2.3 FOR WHOM ARE GOODS PRODUCED? Figure 2.8(a) shows the functional distribution of income: Labor income 72% Net interest income 8% Personal rental income 2% Corporate income 9 % Proprietors’ income 9%
2.4 CIRCULAR FLOWS Circular flow model A model of the economy that shows: The circular flow of expenditures and incomes that result from decision makers’ choices and the way those choices interact in markets to determine what, how, and for whom goods and services are produced.
2.4 CIRCULAR FLOWS Households and Firms Households Individuals or people living together as decision-making units. Firms Institutions that organize production of goods and services.
2.4 CIRCULAR FLOWS Markets A market is any arrangement that brings buyers and sellers together and enables them to get information and do business with each other. Factor markets are markets in which factors of production are bought and sold. Goods markets are markets in which goods and services are bought and sold.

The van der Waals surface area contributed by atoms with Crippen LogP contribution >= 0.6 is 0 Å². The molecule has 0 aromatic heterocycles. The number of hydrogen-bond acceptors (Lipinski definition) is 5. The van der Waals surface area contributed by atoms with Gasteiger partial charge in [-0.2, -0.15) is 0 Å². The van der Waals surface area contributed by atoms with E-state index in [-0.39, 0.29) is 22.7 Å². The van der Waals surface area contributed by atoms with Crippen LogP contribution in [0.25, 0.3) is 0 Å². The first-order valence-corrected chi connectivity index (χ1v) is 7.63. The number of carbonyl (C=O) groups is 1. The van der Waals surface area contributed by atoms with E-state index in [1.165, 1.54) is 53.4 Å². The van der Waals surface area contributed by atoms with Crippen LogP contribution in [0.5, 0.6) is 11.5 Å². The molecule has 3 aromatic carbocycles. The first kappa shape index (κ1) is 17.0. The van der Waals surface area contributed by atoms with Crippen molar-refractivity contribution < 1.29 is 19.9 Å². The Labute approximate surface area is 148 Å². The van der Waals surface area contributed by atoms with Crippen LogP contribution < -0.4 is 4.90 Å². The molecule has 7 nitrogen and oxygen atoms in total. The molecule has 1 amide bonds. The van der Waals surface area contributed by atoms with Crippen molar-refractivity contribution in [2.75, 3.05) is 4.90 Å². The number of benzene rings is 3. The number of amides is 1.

2.4 CIRCULAR FLOWS In factor markets: Households supply factors of production Firms hire factors of production. Firms supply goods and services produced. Households buy goods and services. In goods markets: Real Flows and Money Flows
2.4 CIRCULAR FLOWS These are the real flows in the economy Real Flows and Money Flows Money flows run in the opposite direction to the real flows.
2.4 CIRCULAR FLOWS Firms pay households incomes for the services of factors of production. Real Flows and Money Flows Households pay firms for the goods and services they buy. These are the money flows. The blue flows are incomes. The red flows are expenditures.